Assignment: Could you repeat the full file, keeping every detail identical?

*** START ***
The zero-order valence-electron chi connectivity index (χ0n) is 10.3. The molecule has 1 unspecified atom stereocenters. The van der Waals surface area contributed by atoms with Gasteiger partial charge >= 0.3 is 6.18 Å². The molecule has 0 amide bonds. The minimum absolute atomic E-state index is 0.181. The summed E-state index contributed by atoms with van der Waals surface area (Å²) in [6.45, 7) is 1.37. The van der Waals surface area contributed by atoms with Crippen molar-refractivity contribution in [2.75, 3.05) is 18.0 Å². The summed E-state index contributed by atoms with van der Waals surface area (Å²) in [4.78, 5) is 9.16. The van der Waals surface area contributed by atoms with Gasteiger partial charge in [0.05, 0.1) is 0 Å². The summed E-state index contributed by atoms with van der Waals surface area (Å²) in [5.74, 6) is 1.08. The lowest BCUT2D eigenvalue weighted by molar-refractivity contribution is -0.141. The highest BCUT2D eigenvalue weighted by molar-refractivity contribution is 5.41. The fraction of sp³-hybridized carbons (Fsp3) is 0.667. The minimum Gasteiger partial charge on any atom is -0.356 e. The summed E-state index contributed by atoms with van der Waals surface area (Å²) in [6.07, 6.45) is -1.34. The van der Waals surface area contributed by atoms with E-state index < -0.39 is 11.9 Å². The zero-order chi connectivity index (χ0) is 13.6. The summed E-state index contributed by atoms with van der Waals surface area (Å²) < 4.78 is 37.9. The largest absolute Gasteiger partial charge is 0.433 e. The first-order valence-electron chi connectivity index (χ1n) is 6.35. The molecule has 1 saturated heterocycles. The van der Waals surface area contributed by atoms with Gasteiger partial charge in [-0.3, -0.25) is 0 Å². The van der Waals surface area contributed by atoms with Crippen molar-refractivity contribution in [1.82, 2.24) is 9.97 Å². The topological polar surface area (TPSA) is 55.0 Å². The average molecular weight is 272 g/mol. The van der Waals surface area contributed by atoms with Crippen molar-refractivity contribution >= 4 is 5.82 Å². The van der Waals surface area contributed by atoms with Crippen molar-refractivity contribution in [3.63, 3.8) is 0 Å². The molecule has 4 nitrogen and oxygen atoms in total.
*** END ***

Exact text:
The zero-order valence-electron chi connectivity index (χ0n) is 10.3. The molecule has 1 unspecified atom stereocenters. The van der Waals surface area contributed by atoms with Gasteiger partial charge >= 0.3 is 6.18 Å². The molecule has 0 amide bonds. The minimum absolute atomic E-state index is 0.181. The summed E-state index contributed by atoms with van der Waals surface area (Å²) in [6.45, 7) is 1.37. The van der Waals surface area contributed by atoms with Crippen molar-refractivity contribution in [2.75, 3.05) is 18.0 Å². The summed E-state index contributed by atoms with van der Waals surface area (Å²) in [4.78, 5) is 9.16. The van der Waals surface area contributed by atoms with Gasteiger partial charge in [0.05, 0.1) is 0 Å². The summed E-state index contributed by atoms with van der Waals surface area (Å²) in [5.74, 6) is 1.08. The lowest BCUT2D eigenvalue weighted by molar-refractivity contribution is -0.141. The highest BCUT2D eigenvalue weighted by molar-refractivity contribution is 5.41. The fraction of sp³-hybridized carbons (Fsp3) is 0.667. The minimum Gasteiger partial charge on any atom is -0.356 e. The summed E-state index contributed by atoms with van der Waals surface area (Å²) in [6.07, 6.45) is -1.34. The van der Waals surface area contributed by atoms with E-state index < -0.39 is 11.9 Å². The zero-order chi connectivity index (χ0) is 13.6. The summed E-state index contributed by atoms with van der Waals surface area (Å²) < 4.78 is 37.9. The largest absolute Gasteiger partial charge is 0.433 e. The first-order valence-electron chi connectivity index (χ1n) is 6.35. The molecule has 1 saturated heterocycles. The van der Waals surface area contributed by atoms with Gasteiger partial charge in [-0.3, -0.25) is 0 Å². The van der Waals surface area contributed by atoms with Crippen molar-refractivity contribution in [1.82, 2.24) is 9.97 Å². The topological polar surface area (TPSA) is 55.0 Å². The average molecular weight is 272 g/mol. The van der Waals surface area contributed by atoms with Crippen molar-refractivity contribution >= 4 is 5.82 Å². The van der Waals surface area contributed by atoms with Crippen molar-refractivity contribution in [3.63, 3.8) is 0 Å². The molecule has 4 nitrogen and oxygen atoms in total.